Ireneusz Mamrot became the club's new coach in June 2017. [29] With Mamrots' guidance the club won the silver medal as runners up in a very tight race for the Polish championship, thus earning them a spot in the Europa League for the 2nd time in a row. [30]

In January 2019, Rafał Grzyb, having the most caps for the club and long time captain became the club's new assistant coach, officially retiring from playing football. [31] On 23 August 2019, Jesús Imaz scored the first hat-trick in the club's history in the Ekstraklasa. [32]

Team name

Chronology of the team name: [33]

Current squad

As of 2 April 2021. [34] [35]

Note: Flags indicate national team as defined under FIFA eligibility rules. Players may hold more than one non-FIFA nationality.

No.Pos.NationPlayer
1 GK Flag of Latvia.svg  LVA Pāvels Šteinbors
2 DF Flag of Slovakia.svg  SVK Andrej Kadlec
3 DF Flag of Poland.svg  POL Błażej Augustyn
4 DF Flag of Ukraine.svg  UKR Myroslav Mazur
5 DF Flag of Bosnia and Herzegovina.svg  BIH Bojan Nastić
6 MF Flag of Poland.svg  POL Taras Romanczuk (captain)
7 MF Flag of Poland.svg  POL Konrad Wrzesiński
8 MF Flag of Poland.svg  POL Przemysław Mystkowski
10 MF Flag of Poland.svg  POL Maciej Makuszewski
11 MF Flag of Spain.svg  ESP Jesús Imaz
12 DF Flag of Nigeria.svg  NGA Godfrey Stephen
13 MF Flag of Lithuania.svg  LTU Fedor Černych
14 MF Flag of the Czech Republic.svg  CZE Tomáš Přikryl
15 MF Flag of Canada (Pantone).svg  CAN Kris Twardek
16 MF Flag of Poland.svg  POL Ariel Borysiuk
17 DF Flag of Croatia.svg  CRO Ivan Runje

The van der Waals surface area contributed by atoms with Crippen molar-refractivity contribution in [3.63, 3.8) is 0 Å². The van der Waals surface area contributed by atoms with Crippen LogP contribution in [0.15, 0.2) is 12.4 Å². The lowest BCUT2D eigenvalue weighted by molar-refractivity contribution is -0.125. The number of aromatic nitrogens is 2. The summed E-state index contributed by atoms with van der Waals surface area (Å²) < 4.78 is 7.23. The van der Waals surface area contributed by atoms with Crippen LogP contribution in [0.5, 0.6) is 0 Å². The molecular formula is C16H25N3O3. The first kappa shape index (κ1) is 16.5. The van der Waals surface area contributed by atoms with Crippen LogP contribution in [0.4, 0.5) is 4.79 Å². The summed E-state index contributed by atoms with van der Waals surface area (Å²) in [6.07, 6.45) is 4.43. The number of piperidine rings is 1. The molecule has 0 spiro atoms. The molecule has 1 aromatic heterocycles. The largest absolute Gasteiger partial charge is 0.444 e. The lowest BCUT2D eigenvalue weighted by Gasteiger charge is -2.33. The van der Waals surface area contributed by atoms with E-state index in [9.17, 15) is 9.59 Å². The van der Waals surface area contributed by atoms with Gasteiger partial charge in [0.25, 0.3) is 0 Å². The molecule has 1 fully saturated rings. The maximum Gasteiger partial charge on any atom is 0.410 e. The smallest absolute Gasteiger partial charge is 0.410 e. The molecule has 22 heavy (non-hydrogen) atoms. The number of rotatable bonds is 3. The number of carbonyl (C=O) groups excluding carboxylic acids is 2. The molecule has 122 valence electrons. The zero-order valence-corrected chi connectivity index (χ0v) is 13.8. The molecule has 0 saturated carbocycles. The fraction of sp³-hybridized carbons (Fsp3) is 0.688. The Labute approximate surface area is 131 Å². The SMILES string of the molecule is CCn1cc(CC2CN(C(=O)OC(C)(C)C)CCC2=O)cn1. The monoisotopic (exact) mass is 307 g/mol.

21 FW Flag of Croatia.svg  CRO Jakov Puljić
No.Pos.NationPlayer
22 DF Flag of Poland.svg  POL Oliwier Wojciechowski
23 MF Flag of Spain.svg  ESP Fernań López
25 DF Flag of Romania.svg  ROU Bogdan Țîru
26 MF Flag of the Czech Republic.svg  CZE Martin Pospíšil
27 DF Flag of Poland.svg  POL Bartłomiej Wdowik
36 DF Flag of Poland.svg  POL Miłosz Matysik
31 FW Flag of Poland.svg  POL Bartosz Bida
33 GK Flag of Poland.svg  POL Hubert Gostomski
36 FW Flag of Poland.svg  POL Maciej Bortniczuk
38 DF Flag of Poland.svg  POL Paweł Olszewski
39 DF Flag of Poland.svg  POL Jan Majsterek
41 FW Flag of Poland.svg  POL Jakub Lutostanski
44 FW Flag of Poland.svg  POL Krzysztof Toporkiewicz
55 GK Flag of Poland.svg  POL Xavier Dziekoński
96 GK Flag of Poland.svg  POL Damian Węglarz
99 MF Flag of Poland.svg  POL Bartosz Kwiecień
MF Flag of Poland.svg  POL Jakub Orpik

Out on loan

Note: Flags indicate national team as defined under FIFA eligibility rules. Players may hold more than one non-FIFA nationality.

No.Pos.NationPlayer
GK Flag of Poland.svg  POL Błażej Niezgoda(at Sokół Ostróda until 30 June 2021)
DF Flag of Croatia.svg  CRO Zoran Arsenić (at Raków Częstochowa until 30 June 2021)
DF Flag of Poland.svg  POL Wojciech Błyszko (at Stal Mielec until 30 June 2021)
DF Flag of Poland.svg  POL Paweł Gierach(at Wigry Suwałki until 30 June 2021)
DF Flag of Poland.svg  POL Michał Ozga(at Wigry Suwałki until 30 June 2021)
DF Flag of Poland.svg  POL Dawid Szymonowicz (at Cracovia until 30 June 2021)
MF Flag of Spain.svg  ESP Juan Cámara (at Dinamo București until 30 June 2021)
No.Pos.NationPlayer
MF Flag of Slovakia.svg  SVK Martin Košťál (at FK Senica until 30 June 2021)
MF Flag of Poland.svg  POL Szymon Łapinski(at GKS Bełchatów until 30 June 2021)
MF Flag of Poland.svg  POL Karol Struski(at Górnik Łęczna until 30 June 2021)
FW Flag of Poland.svg  POL Maciej Mas(at GKS Bełchatów until 30 June 2021)